• Frey, Bruno S., 2018. Economics of Happiness. Springer International Publishing.
  • Frey, Bruno S., 2019. Economics of Art and Culture. Springer International Publishing.
  • Frey, Bruno S., and Christoph A. Schaltegger, 2019. Economic Ideas You Should Read and Remember. Springer International Publishing

Selected articles[edit]

  • How Government Bond Yields Reflect Wartime Events: The Case of the Nordic Market (with Daniel Waldenström) In: Sovereign Debt: From Safety to Default (Robert W. Kolb, ed.), 2011, Wiley, Hoboken N.J., pp 279–286 (Part V: Historical Perspectives).
  • Motivation and Awards (mit Jana Gallus) In: The Cambridge Handbook of Psychology and Economic Behaviour, 2nd edition, ed. Alan Lewis, Cambridge University Press, Cambridge, 2018, Part VII – New Horizons, pp 697–712.
  • Economics and Well-Being In: The SAGE Handbook of Personality and Individual Differences, eds. Virgil Zeigler-Hill and Todd K. Shackelford, SAGE Publication Ltd., London, 2018, Volume 3 (Applications of Personality and Individual Differences, Part III (Personality in the Workplace), pp 552–567.
  • Cooperatives Instead of Migration Partnerships (with Margit Osterloh) In: Analyse & Kritik, 2018, 40(2), pp 201–225.
  • A Pragmatic Approach to Migration (Reply to comments re. Cooperatives Instead of Migration Partnerships), (with Margit Osterloh) In: Analyse & Kritik, 2018, 40(2), pp 329–336.
  • Public Choice and Happiness (with Alois Stutzer) In: The Oxford Handbook of Public Choice, Vol. 1. Roger D. Congleton, Bernard Grofman, Stefan Voigt (eds). Oxford: Oxford University Press, 2019, pp 779–795.
  • Commitment to Pay Taxes: Results from Field and Laboratory Experiments (Ann-Kathrin Koessler, Benno Torgler, Lars P. Feld) In: European Economic Review 115, June 2019, pp 78–98.
  • Volksvertreter per Los – Können Zufallsverfahren das Regierungshandeln verbessern? In: zfo – Zeitschrift Führung+ Organisation 3/2019, pp 175–178,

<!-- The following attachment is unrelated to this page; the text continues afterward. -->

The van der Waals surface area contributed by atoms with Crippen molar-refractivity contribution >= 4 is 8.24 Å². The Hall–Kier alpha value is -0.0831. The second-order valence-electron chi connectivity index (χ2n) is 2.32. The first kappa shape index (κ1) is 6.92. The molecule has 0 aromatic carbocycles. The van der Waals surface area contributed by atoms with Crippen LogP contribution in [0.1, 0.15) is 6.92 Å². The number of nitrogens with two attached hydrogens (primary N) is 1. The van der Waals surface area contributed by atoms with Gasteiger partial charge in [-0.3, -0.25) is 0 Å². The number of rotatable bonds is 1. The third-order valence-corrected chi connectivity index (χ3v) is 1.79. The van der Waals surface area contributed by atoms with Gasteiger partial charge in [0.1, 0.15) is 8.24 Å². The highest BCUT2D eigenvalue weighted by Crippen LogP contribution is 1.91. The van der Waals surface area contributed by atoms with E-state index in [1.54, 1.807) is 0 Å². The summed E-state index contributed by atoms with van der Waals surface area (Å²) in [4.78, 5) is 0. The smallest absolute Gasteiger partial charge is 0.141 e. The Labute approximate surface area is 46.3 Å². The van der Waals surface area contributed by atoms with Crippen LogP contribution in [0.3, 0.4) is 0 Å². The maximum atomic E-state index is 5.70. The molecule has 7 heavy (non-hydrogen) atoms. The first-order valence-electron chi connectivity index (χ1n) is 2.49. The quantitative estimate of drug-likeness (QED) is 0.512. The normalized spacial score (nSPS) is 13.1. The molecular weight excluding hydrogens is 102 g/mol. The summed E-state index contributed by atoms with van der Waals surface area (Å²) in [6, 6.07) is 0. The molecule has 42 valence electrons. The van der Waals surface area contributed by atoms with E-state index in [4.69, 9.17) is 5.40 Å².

• Migration Policy – What can we Learn from Cooperatives? (with Margit Osterloh) In: Althammer Jörg, Neumärker Bernhard, Nothelle-Wildfeuer Ursula (eds) (2019). Solidarity in Open Societies. Springer VS, Wiesbaden, Chapter 2: Applications, pp 267–282, (online first 8 June 2019) 22 July 2019.
  • Political Economy of Statistics: Manipulating Data (2020). SSRN
  • with Andre Briviba: Revived Originals – A proposal to deal with cultural overtourism (2020). Tourism Economics.
  • Festivals. Edward Elgar Publishing. Handbook of Cultural Economics (2020).
  • Happiness Policy: Technocratic or Democratic? University of California Press (2020).
  • with Anthony Gullo: Sic transit gloria mundi: What remains of famous economists after their deaths? Springer (2020).
  • (with Margit Osterloh): How to avoid borrowed plumes in academia. North-Holland (2020).
  • with Lasse Steiner, Lisa Leinert: Economics, Religion and Happiness. Springer (2020).


  1. ^ "CREMA". CREMA - Center for Research in Economics, Management and the Arts. CREMA Vermögensverwaltung & Research GmbH. Retrieved 4 June 2019.
  2. ^ "Warwick business school archive".
  3. ^ "Bruno Frey | Copenhagen Consensus Center". Retrieved 27 August 2019.
  4. ^ University of Zurich ad hoc commission report about academic misconduct by Bruno Frey
  5. ^ "Archived copy" (PDF). Archived from the original (PDF) on 29 March 2013. Retrieved 27 December 2012.{{cite web}}: CS1 maint: archived copy as title (link)
  6. ^ RePEc Ranking: Top 12.5% authors in Europe.
  7. ^ Jürg Müller. "Welche Ökonomen in der Schweiz den Ton angeben | NZZ". Neue Zürcher Zeitung (in German). Retrieved 27 August 2019.
  8. ^ Dominko, Miha; Verbič, Miroslav (1 August 2019). "The Economics of Subjective Well-Being: A Bibliometric Analysis". Journal of Happiness Studies. 20 (6): 1973–1994. doi:10.1007/s10902-018-0022-z. ISSN 1573-7780. S2CID 149834955.
  9. ^ F.A.Z. "Die Tabelle: Deutschlands einflussreichste Ökonomen 2019". Frankfurter Allgemeine Zeitung (in German). ISSN 0174-4909. Retrieved 23 September 2019.
  10. ^ Stefan Häberli / Philip Küng (Grafik). "Ökonomen-Ranking der NZZ 2019: Die komplette Rangliste". Neue Zürcher Zeitung (in German). Retrieved 23 September 2019.